Covid-19; Mental disorders in students on an increase in the US

mental

As coronavirus continues to affect the entire society, a new survey has exposed the mental pressure of graduate as well as undergraduate students in the United States.

Mental health disorders in students in the US apparently doubled during the pandemic, according to a study by the Student Experience in the Research University (SERU) Consortium — a collaboration between the University of California, Berkeley (UC Berkeley), and the University of Minnesota Twin Cities in Minneapolis.

The survey found that the prevalence of major depressive disorder among graduate and professional students was two times higher in 2020 compared to 2019. Moreover, it also showed that the prevalence of generalized anxiety disorder was 1.5 times higher than in 2019.

It showed that anxiety among graduate students rose by 50 per cent in 2020 than 2019. The survey results showed that 35 per cent of undergraduates and 32 per cent of graduate and professional students as positive for major depressive disorder. Meanwhile, 39 per cent of undergraduate and graduate and professional students were seen to be positive for generalized anxiety disorder.

The survey also found that depressive and generalized anxiety disorder rates were higher among low-income students, women and non-binary students, students of colour, transgender students, bisexual, gay or lesbian, queer, asexual, pansexual students and students who are caregivers.

The study was based on Patient Health Questionnaire-2 and Generalized Anxiety Disorder-2 screening tools. In Patient Health Questionnaire-2, the students were asked two questions about the frequency of depressed mood and anhedonia. In Generalized Anxiety Disorder-2 screening, they were asked about the frequency of anxiety.

Undergraduate Students

Among undergraduates, the students of Arts, humanities, design, communication majors were seen to have more depressive disorder and generalized anxiety disorder than students in other streams. Within the students of Arts, humanities, design, communication majors, depressive disorder and generalized anxiety disorder was seen to be more prevalent among undergraduates who opted English language and literature. While 45 per cent of them screened positive for major depressive disorder, 55 per cent screened positive for generalized anxiety disorder.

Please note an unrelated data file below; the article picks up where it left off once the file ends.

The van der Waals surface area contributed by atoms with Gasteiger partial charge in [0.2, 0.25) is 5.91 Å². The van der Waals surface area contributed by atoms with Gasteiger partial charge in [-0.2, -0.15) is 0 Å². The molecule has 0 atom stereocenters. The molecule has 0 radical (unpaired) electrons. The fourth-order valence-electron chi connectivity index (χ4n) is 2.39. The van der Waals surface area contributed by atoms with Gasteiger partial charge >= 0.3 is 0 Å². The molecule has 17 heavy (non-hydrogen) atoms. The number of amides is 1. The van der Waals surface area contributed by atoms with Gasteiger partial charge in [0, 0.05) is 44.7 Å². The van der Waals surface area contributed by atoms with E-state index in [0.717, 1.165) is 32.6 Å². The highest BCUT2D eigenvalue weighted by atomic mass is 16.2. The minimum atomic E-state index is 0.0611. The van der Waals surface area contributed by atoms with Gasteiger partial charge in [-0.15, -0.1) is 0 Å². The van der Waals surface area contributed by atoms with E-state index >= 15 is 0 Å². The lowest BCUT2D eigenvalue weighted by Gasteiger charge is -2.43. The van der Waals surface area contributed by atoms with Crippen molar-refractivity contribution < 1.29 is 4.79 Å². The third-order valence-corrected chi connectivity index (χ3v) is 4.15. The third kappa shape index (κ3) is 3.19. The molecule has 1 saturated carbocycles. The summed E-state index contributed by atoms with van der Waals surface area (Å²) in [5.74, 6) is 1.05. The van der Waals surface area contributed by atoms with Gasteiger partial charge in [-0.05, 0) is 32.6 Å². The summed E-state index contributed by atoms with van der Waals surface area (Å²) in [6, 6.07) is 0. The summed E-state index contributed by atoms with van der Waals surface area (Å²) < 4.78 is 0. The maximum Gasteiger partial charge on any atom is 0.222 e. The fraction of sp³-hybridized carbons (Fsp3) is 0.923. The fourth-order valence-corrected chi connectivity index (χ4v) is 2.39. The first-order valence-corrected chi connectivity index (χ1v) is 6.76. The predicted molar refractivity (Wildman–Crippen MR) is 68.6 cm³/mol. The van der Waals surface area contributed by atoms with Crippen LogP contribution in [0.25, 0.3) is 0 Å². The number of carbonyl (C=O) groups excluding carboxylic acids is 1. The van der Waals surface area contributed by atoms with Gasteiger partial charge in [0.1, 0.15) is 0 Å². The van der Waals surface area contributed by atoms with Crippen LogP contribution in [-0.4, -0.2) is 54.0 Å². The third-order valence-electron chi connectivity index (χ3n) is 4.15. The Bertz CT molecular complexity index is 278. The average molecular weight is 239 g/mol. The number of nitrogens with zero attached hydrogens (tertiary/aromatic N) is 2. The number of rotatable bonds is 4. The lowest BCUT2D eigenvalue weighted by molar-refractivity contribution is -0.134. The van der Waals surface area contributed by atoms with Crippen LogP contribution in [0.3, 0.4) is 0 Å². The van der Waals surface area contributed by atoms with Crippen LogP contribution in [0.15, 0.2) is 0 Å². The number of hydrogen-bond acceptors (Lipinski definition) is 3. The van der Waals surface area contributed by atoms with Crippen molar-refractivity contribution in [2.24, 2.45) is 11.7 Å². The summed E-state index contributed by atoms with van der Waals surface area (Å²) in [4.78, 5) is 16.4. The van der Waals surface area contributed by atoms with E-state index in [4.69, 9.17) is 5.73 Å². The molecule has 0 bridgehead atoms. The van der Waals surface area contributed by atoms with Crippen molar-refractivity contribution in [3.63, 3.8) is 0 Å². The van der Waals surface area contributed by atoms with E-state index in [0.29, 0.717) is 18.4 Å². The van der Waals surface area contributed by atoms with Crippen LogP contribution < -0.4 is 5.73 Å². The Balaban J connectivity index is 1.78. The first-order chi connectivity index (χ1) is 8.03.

They also found that 38 per cent of the students who took social and behavioural sciences and students of psychology have a more levels of major depressive disorder. About 45 per cent of them had higher generalized anxiety disorder than students of other majors.

The students of science, technology, mathematics and engineering have low rates of major depressive disorder and generalized anxiety disorder when compared to others.

Graduate and Professional Students

Similar to undergraduate students, the graduate and professional students of arts, humanities, design and communication was seen to have major depressive disorder or generalized anxiety disorder than other fields of study. In this stream also major depressive disorder and generalized anxiety disorder was more prevalent among students studying English language and literature. When 51 cent screened positive for major depressive disorder, 63 per cent screened positive for generalized anxiety disorder.

It also said that 51 per cent of the students in anthropology stream have more levels of major depressive disorder than students in other fields. Just like undergraduate students, the graduate and professional students of science, technology, mathematics and engineering also had lower levels of generalized anxiety disorder.

Recommendations

The study has called for allocating more resources, increase communications and reduce barriers. They said that colleges and universities should plan to allocate more resources for a potential increase in students’ requests for mental health services, including counselling or therapeutic services.

They also called for expanding telecounseling programs and focussing on preventative services. The Faculty and academic advisors should plan for potential impacts upon students’ engagement in classes and overall well being. The faculty should encourage compassion for students and to direct students to support services on campus that can assist students.

Apart from this, the administrators should work hand in hand with students as they develop new strategies to improve students’ mental health and reduce their stress.

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